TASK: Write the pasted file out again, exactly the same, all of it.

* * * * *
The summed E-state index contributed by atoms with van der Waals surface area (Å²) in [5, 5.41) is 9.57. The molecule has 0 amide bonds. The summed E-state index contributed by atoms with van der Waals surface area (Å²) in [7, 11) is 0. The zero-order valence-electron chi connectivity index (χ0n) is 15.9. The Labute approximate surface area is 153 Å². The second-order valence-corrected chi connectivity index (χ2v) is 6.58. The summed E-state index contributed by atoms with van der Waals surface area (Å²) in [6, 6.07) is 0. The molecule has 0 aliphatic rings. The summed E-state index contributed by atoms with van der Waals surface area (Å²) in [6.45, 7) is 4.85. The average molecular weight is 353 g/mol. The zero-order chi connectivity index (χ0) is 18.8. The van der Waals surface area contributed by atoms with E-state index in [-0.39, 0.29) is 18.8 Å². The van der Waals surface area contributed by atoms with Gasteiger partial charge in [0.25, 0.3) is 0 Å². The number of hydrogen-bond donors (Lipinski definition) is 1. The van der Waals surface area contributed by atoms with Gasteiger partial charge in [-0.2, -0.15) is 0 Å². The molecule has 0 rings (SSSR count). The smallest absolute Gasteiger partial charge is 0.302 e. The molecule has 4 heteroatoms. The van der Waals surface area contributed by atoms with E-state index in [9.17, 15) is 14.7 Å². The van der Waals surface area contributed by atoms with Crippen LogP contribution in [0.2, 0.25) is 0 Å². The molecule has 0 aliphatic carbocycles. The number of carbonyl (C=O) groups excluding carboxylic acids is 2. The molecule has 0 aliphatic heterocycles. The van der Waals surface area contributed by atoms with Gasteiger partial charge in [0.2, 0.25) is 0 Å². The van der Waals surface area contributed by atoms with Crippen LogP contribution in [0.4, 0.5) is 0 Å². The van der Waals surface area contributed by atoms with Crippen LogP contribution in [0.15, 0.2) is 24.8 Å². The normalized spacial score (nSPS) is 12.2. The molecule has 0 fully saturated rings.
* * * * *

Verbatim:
The summed E-state index contributed by atoms with van der Waals surface area (Å²) in [5, 5.41) is 9.57. The molecule has 0 amide bonds. The summed E-state index contributed by atoms with van der Waals surface area (Å²) in [7, 11) is 0. The zero-order valence-electron chi connectivity index (χ0n) is 15.9. The Labute approximate surface area is 153 Å². The second-order valence-corrected chi connectivity index (χ2v) is 6.58. The summed E-state index contributed by atoms with van der Waals surface area (Å²) in [6, 6.07) is 0. The molecule has 0 aliphatic rings. The summed E-state index contributed by atoms with van der Waals surface area (Å²) in [6.45, 7) is 4.85. The average molecular weight is 353 g/mol. The zero-order chi connectivity index (χ0) is 18.8. The van der Waals surface area contributed by atoms with E-state index in [-0.39, 0.29) is 18.8 Å². The van der Waals surface area contributed by atoms with Gasteiger partial charge in [0.25, 0.3) is 0 Å². The number of hydrogen-bond donors (Lipinski definition) is 1. The van der Waals surface area contributed by atoms with Gasteiger partial charge in [-0.2, -0.15) is 0 Å². The molecule has 0 rings (SSSR count). The smallest absolute Gasteiger partial charge is 0.302 e. The molecule has 4 heteroatoms. The van der Waals surface area contributed by atoms with E-state index in [9.17, 15) is 14.7 Å². The van der Waals surface area contributed by atoms with Crippen LogP contribution in [0.2, 0.25) is 0 Å². The molecule has 0 aliphatic carbocycles. The number of carbonyl (C=O) groups excluding carboxylic acids is 2. The molecule has 0 aliphatic heterocycles. The van der Waals surface area contributed by atoms with Gasteiger partial charge in [0.2, 0.25) is 0 Å². The van der Waals surface area contributed by atoms with Crippen LogP contribution in [0.4, 0.5) is 0 Å². The van der Waals surface area contributed by atoms with Crippen LogP contribution in [0.15, 0.2) is 24.8 Å². The normalized spacial score (nSPS) is 12.2. The molecule has 0 fully saturated rings.